Morocco was hit Friday evening by an earthquake measuring 7 on the Richter scale in the province of Al-Haouz, southwest of the city of Marrakech, causing several hundred victims. If the seismic risk was known in this region, the violence of this earthquake was “unpredictable”, explains seismologist Florent Brenguier.
Pain and shock in Morocco. A powerful earthquake occurred on Friday September 8 in the High Atlas mountain range, in Morocco, causing hundreds of victims, destroying numerous buildings and forcing residents to flee their homes.
The National Center for Scientific and Technical Research (CNRST) based in Rabat indicated that the earthquake had a magnitude of 7 degrees on the Richter scale and that its epicenter was located in the province of Al-Haouz, in southwest of the city of Marrakech.
This is the strongest earthquake to hit the kingdom to date. A “surprising” phenomenon, according to Florent Brenguier, seismologist at the Institute of Earth Sciences at the University of Grenoble, because the area where the epicenter is located is not located “at the interface between two tectonic plates” .
France 24: In Morocco, the seismic risk is rather concentrated in the north of the country. How then can we explain such a powerful earthquake in the center? ?
Florent Brenguier: Firstly, you should know that all of Morocco and generally the entire Mediterranean area is likely to suffer major earthquakes. However, it is actually around the border of the African and European plates in the north of the country that the majority of earthquakes are concentrated, particularly around the Strait of Gibraltar.
On the other hand, there is the entire Atlas zone which, despite everything, is a risk zone. Even though earthquakes are less frequent, their magnitude can be significant. The most striking example is the Agadir earthquake in 1960 which caused the death of 12,000 people and almost destroyed the entire city.
There are significant faults in this area which have developed over geological time, that is to say thousands, tens, even hundreds of thousands of years. However, it is a rarity to have such large earthquakes in an area that is not located at the interface between tectonic plates.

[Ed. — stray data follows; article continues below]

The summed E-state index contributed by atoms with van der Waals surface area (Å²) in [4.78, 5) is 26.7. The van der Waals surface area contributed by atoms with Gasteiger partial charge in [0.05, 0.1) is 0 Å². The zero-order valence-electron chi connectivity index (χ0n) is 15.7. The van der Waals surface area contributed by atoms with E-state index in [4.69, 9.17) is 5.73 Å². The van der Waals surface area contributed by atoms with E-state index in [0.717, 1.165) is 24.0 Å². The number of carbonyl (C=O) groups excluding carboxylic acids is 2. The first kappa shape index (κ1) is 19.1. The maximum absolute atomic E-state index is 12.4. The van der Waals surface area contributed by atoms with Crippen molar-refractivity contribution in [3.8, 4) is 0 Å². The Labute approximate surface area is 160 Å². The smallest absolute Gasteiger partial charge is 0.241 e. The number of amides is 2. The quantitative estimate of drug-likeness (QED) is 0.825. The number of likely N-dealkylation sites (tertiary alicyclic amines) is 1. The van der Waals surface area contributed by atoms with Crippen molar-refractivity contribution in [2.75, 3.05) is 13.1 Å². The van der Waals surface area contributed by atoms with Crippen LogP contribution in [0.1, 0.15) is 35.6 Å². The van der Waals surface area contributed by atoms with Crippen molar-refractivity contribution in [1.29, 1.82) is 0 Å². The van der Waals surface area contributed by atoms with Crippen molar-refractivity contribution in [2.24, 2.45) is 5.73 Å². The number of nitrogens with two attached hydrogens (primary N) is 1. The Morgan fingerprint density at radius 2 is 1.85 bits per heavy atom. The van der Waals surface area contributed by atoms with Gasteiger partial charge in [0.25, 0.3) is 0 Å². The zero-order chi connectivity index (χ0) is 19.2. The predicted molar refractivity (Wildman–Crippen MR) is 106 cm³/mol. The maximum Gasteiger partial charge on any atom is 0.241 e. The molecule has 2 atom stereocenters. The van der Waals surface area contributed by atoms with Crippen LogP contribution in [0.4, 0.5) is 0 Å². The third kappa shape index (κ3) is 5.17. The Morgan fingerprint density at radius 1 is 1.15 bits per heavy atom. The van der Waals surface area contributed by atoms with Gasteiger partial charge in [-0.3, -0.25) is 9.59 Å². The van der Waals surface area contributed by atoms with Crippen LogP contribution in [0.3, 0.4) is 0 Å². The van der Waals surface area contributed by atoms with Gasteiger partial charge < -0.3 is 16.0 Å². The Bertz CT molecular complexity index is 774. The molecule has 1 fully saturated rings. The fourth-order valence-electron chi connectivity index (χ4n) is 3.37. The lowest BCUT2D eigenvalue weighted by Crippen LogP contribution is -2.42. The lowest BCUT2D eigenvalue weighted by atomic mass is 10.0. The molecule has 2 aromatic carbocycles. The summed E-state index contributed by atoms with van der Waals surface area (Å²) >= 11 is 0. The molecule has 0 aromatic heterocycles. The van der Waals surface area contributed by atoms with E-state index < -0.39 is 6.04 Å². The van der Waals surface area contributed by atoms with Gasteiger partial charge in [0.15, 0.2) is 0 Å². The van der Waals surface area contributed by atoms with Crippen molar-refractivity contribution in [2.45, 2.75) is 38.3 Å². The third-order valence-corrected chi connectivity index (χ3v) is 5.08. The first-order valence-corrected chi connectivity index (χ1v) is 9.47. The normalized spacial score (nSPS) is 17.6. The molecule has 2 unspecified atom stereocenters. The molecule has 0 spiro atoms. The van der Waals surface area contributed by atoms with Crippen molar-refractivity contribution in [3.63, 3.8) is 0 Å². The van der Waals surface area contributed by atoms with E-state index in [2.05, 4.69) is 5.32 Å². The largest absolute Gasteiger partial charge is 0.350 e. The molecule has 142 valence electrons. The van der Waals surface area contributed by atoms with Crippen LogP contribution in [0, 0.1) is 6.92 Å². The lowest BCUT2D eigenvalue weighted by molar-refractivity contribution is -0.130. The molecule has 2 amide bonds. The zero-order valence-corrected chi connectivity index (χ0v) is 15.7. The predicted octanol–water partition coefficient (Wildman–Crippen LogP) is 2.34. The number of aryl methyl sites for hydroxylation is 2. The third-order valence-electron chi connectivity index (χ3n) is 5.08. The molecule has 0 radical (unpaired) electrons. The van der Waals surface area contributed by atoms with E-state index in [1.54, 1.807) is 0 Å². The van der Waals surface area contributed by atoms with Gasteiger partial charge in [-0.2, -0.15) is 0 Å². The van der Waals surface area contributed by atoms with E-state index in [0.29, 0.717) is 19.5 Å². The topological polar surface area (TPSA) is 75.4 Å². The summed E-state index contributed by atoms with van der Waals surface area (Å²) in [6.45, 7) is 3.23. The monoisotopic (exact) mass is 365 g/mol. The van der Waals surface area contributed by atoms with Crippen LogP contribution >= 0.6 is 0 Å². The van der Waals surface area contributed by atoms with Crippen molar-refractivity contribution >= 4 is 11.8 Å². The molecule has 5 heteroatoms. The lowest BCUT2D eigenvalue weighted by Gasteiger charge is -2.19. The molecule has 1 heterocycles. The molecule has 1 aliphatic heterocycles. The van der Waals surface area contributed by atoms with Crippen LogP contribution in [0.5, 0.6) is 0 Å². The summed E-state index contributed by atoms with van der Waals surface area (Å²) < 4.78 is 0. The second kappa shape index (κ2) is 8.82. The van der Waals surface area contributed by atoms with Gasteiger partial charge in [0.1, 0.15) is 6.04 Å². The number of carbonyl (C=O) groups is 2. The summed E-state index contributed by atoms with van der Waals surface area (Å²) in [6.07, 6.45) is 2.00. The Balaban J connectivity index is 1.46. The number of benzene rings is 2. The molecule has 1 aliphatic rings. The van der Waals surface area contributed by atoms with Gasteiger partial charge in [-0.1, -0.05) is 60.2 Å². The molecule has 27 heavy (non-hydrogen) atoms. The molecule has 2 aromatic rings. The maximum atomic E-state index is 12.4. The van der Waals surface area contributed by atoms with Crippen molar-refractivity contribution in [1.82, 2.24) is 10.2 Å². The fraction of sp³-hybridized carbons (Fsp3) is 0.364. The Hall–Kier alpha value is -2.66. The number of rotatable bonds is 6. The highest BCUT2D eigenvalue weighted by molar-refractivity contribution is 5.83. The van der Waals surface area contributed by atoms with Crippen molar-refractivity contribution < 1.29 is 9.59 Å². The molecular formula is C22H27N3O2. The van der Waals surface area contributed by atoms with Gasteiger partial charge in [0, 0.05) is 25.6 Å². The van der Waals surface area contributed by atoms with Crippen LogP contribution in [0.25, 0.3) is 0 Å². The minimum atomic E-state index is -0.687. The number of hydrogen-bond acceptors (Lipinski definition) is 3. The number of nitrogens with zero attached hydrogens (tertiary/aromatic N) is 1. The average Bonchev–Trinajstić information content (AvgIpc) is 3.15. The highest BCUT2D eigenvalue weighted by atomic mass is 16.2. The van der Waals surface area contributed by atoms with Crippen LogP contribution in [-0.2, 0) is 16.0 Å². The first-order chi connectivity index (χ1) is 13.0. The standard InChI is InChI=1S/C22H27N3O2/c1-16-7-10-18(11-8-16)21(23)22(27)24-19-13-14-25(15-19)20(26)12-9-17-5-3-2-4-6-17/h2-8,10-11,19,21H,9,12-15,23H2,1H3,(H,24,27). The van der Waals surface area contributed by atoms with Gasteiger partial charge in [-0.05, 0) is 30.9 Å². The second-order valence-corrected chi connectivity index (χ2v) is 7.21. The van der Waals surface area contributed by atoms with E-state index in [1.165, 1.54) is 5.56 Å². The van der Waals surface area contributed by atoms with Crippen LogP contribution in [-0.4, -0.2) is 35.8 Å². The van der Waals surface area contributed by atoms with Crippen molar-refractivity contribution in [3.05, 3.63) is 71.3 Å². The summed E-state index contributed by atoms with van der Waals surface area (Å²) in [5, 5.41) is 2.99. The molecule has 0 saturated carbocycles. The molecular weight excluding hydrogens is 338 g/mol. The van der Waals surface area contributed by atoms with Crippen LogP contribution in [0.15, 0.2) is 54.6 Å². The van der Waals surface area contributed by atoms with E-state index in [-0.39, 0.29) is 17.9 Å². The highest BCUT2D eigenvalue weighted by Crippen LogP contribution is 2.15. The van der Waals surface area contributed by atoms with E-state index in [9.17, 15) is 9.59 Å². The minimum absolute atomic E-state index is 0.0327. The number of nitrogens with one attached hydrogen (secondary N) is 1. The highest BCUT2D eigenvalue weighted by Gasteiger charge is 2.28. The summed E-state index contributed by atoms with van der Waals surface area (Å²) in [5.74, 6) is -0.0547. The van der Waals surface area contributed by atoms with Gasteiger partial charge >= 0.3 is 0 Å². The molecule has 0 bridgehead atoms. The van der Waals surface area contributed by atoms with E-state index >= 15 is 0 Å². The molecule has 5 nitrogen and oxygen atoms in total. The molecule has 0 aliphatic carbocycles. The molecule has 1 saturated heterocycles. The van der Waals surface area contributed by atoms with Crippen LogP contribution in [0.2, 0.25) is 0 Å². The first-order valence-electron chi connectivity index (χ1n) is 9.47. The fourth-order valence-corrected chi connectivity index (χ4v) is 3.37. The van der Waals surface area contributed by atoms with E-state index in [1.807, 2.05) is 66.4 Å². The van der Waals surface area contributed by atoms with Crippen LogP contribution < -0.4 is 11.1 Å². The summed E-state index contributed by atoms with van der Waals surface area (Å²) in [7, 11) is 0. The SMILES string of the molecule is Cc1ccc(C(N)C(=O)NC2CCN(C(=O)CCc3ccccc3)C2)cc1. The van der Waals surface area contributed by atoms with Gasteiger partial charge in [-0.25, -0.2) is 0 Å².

This is what happened last February in Turkiye and Syria…
Yes this earthquake took place at the border between the Anatolian plate and the Arabian plate. We knew that in this area, there could be very large earthquakes because we are at the border of two major plates. There in the case of Morocco, it is true that it is surprising because it is rare to have such large earthquakes inside the plates.
See alsoEarthquake in Turkiye: the challenge of rehousing
The magnitude of the earthquake in Morocco is 7 on the Richter scale, against 7.8 in Turkey and Syria. What does this represent in terms of the difference in power generated ?
The best representation is undoubtedly to evoke the length of the fault: around 30 kilometers for the earthquake in Morocco, it was 300 kilometers in Turkey. It’s ten times smaller. The energy sent underground is therefore much lower and the earthquake more localized. If we had had an equivalent earthquake in Morocco, we can imagine that a large part of the city of Marrakech would have been destroyed.
After this earthquake, the inhabitants are now worried about possible aftershocks. Is this the next danger that awaits Moroccans ?
You should know that the intensity of aftershocks decreases over time. There has already been one of 4.5 on the Richter scale so we now have less chance of having big aftershocks.
On the other hand, it was realized that the initial shock caused by an earthquake could trigger another earthquake. In this case, it is no longer a replica. This is what happened in Turkiye. There were two earthquakes with a magnitude of 7.8 for the first and 7.5 for the second. This is a phenomenon that has already been observed in Japan and California.
See alsoIn Japan, the fight against earthquakes goes through architecture
This possibility now exists in Morocco. It is not impossible that there will be a second big earthquake which is not necessarily on this fault. It could be a little further north or a little further south. This most often occurs within hours or days of an earthquake, but it can also be weeks or even months later.
Why can’t we predict earthquakes? ?
For the moment, what we are able to do is to determine the seismic zones. This was the case in this area where magnitude 4 earthquakes have been recorded in recent years, which have been felt by the population. So, we are able to map areas where there is potentially a risk.
However, the real difficulty is knowing what is the maximum magnitude that these potential earthquakes can reach. Here is the problem. Moreover, if we have identified a major fault, where there could be a great earthquake, we cannot predict when the next great earthquake will occur.
Scientists have not yet found reliable warning signs that allow us to detect an anomaly. But this is a field of research that is evolving and perhaps in the future, we will be able to find signs that will be used to anticipate an earthquake.
Source: France 24